First Property Group plc

Statement calling upon policy makers to extend Permitted Development Rights for the conversion of offices to residential use

In last week’s Planning Update, published in a written statement to Parliament on 25 March 20151, no reference was made to an extension of Permitted Development Rights (“PDR”), for the conversion of offices to residential use, beyond May 2016, when it is due to expire. It would appear that the Government has shelved its intention to do this.

First Property Group plc (AIM: FPO), the property fund manager and investor, was one of the first property companies to appreciate the importance of the then new legislation for PDR in May 2013. Since then the Group has gained consent for the creation of some 665 flats with a value of some £100 million.

The introduction of PDR was a very significant step in the right direction towards addressing the UK’s housing shortage, without encroaching on green fields, reducing the glut of vacant obsolete office space developed over the last thirty years, as well as acting as a valuable engine for economic growth, and indeed the development of more modern office space.

The Group’s Chief Executive, Ben Habib, outlines the key reasons for extending the policy beyond 2016:


  1. The key to solving the housing shortage and reducing the speed with which house prices rise is to increase the supply of new homes. The traditional planning route has become extremely turgid; it is bound in red tape and expensive to navigate. It needs a massive overhaul.


  1. Since its inception two years ago PDR has enabled the creation of an estimated 15-20,000 residential units2; something which would have been unachievable in the same period via the traditional planning route.


  1. Contrary to assertions made by certain commentators, PDR has not resulted in the loss of viable office buildings. For the legislation to be capable of being implemented buildings have to be largely/ entirely vacant at the time of purchase. Had they been viable as offices this would not have been the case. Of the 360,000 square feet of offices converted by First Property, 95 per cent were vacant at purchase. The UK’s working habits have changed irreversibly over the years and a great many of the offices developed in the 1970-90’s are no longer fit for purpose.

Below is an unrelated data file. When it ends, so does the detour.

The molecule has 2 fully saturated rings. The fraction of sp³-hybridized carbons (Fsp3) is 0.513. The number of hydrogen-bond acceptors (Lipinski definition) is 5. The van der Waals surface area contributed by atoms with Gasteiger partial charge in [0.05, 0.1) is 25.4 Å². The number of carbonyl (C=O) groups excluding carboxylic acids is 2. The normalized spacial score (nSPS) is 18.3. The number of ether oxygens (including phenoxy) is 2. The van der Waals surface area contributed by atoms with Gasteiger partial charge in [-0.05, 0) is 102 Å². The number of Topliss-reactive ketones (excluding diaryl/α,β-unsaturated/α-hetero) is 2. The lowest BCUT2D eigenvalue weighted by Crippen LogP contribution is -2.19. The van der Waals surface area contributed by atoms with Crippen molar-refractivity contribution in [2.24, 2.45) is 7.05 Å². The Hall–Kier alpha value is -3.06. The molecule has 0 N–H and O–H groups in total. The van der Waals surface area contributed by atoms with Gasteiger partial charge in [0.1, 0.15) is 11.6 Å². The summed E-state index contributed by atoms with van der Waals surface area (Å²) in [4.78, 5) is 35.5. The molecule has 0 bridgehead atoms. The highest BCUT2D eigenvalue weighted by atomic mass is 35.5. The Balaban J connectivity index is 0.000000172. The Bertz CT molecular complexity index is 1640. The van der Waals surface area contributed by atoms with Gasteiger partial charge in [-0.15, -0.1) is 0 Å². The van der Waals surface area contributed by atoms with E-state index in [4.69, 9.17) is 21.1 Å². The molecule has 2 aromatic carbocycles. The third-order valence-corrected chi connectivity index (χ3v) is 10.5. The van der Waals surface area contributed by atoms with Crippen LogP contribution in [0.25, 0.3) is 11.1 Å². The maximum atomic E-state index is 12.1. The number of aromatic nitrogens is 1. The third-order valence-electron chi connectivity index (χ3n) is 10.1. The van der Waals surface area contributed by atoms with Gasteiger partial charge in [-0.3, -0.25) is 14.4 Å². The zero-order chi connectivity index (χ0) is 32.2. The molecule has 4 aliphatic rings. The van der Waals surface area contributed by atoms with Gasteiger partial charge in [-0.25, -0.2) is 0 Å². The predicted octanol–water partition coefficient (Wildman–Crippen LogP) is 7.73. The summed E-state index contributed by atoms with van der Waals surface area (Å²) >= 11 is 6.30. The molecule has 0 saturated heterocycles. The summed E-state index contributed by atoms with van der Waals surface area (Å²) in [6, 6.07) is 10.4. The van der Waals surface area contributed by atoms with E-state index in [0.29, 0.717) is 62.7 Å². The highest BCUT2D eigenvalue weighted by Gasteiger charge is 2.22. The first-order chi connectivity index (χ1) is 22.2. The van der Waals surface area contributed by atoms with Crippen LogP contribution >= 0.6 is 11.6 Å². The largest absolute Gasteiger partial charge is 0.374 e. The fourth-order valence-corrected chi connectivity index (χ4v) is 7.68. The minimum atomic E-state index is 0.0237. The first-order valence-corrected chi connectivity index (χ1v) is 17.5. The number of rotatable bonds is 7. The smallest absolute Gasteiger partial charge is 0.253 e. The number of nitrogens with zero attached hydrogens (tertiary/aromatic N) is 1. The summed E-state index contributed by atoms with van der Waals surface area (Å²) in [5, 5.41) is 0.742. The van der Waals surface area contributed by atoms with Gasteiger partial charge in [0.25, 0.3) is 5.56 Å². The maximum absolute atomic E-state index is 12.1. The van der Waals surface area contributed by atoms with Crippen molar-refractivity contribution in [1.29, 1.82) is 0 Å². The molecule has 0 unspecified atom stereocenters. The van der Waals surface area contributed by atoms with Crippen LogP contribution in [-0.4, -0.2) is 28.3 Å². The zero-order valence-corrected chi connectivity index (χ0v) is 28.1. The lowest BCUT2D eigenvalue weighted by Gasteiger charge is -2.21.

1. Many of these office buildings are physically ideal for conversion to residential use with much stronger foundations and supporting structures than would normally be required. Conversion works can be begun immediately and move quickly towards addressing the nation’s housing shortage, without the need to build on green field sites. Additional development can also be undertaken in the large car parks which usually accompany office buildings.


  1. These office buildings are typically best converted into one and two bedroom flats, providing ideal homes for first time buyers, the same constituency at which “Help to Buy” is aimed.


  1. It is incorrect to suggest that PDR prohibits the creation of affordable homes. First Property sold 30 per cent of its schemes to housing associations and the value of the other units it created ranged between an average of £190,000 for one bedroom flats and £250,000 for two bedroom flats. These are affordable homes.


  1. The removal of redundant offices from the market creates the opportunity to renew the nation’s office stock with the development of new office buildings better suited to modern technology and working practices. This development is good for business and good for the economy. First Property is now actively investing in the office market.


The development cycle is a long one and whilst the temporary PDR legislation enabled much progress to be made, it is not enough. With the three year window for conversions under PDR expiring in May 2016, insufficient time remains for developers to commence new schemes. We call upon policy makers to extend the period of the legislation so that the good work commenced in 2013 and 2014, to reduce the UK’s housing shortage, can be continued.

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